What happens when you’re caught in an accident…as a result of another accident? Residents of Jackson County found themselves answering that question days ago, when eight cars were caught in two accidents in a chain reaction crash.
Unfortunately, because chain reactions or multi-car pile ups involve several cars and drivers acting carelessly, bringing an insurance claim may be challenging. Here’s what happened in Jackson County—and what it can teach you if you were caught in a chain reaction accident.
Recently eight vehicles were involved in two linked crashes on U.S. 127 in Leoni Township.
Springport Police Officer George Truchan was driving in a marked police vehicle going northbound in U.S. 127 at Page Avenue. Then he was abruptly cut off by a 2007 Pontiac G7, causing Truchan’s vehicle to roll and hit the Page Avenue bridge. Truchan was pinned under the car and had to be freed by emergency personnel. Fortunately, he suffered only minor injuries, and the driver of the Pontiac G7, Richard Bullard, was uninjured.
Unfortunately, those in the next crash were less lucky.
At 8:10 a.m., just 30 minutes after the first accident, a second crash occurred on southbound U.S. 127 near E. Michigan Avenue as a result of the traffic backup from the first crash, while officers were still at the scene of the original crash.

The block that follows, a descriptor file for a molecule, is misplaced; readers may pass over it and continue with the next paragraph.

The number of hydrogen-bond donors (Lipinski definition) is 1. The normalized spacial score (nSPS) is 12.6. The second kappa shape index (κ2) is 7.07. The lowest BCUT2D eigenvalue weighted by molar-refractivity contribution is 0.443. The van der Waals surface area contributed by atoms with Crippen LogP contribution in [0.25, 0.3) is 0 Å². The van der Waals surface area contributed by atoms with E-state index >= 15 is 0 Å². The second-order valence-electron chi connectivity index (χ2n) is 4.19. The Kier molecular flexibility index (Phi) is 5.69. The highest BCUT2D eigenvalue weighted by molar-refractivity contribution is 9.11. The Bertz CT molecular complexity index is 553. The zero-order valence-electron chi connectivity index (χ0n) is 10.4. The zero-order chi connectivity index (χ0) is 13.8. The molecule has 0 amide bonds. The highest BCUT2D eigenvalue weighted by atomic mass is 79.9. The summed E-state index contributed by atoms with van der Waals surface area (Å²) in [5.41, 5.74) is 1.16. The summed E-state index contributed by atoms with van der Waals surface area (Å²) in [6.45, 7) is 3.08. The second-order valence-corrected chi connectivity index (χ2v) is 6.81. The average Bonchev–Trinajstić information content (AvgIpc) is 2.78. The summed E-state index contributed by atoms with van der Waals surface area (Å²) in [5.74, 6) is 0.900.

A 67-year-old Brooklyn man was rear-ended by a 63-year-old Jackson man, with four more vehicles caught in the resulting chain reaction crash. The 63-year-old Jackson man was seriously injured and had to be taken to Henry Ford Allegiance Health, while everyone else was either uninjured or suffered minor injuries.
This story is an example of a chain reaction accident, which is a traffic accident that occurs when three or more cars are caught in a series of rear-end collisions, typically caused by the force of the first collision. The first driver collides into the next and so on until the accident concludes with a car that has no one else in front.
In this instance, Driver B rear-ends Driver A in front of him and is promptly rear-ended by Driver C, who was following too close to Driver B and could not stop in time. This may be complicated if the force of Driver B colliding into Driver A causes Driver A to rear-end the vehicle in front of him.
The driver who caused the original rear-end accident is often held liable for the entire chain reaction accident, though it can be difficult to determine liability. With the many subsequent chain reactions it is possible to hold multiple drivers partially liable.
You can be held partially liable if, for example:
However, you are not liable for another car rear-ending you if you were doing everything you were supposed to be doing. It is also possible that no one is held liable in chain reactions if there is “suddent and unexpected” inclement weather, road hazards, or if the original crash was caused by a medical emergency with the driver in that vehicle.
If you were caught in a chain reaction accident as a result of someone else’s negligence, you need an auto accident attorney that will fight for you.
We have experience in over 120 trials in the state of Michigan and across the country, winning millions for our clients. But more than that, we take pride in treating every client with the care and respect of a family member, because when you’re going through a difficult time, you need more than an attorney. You need someone who cares.
If you need to speak with an attorney about your next steps after an accident, get in touch today to schedule your free consultation.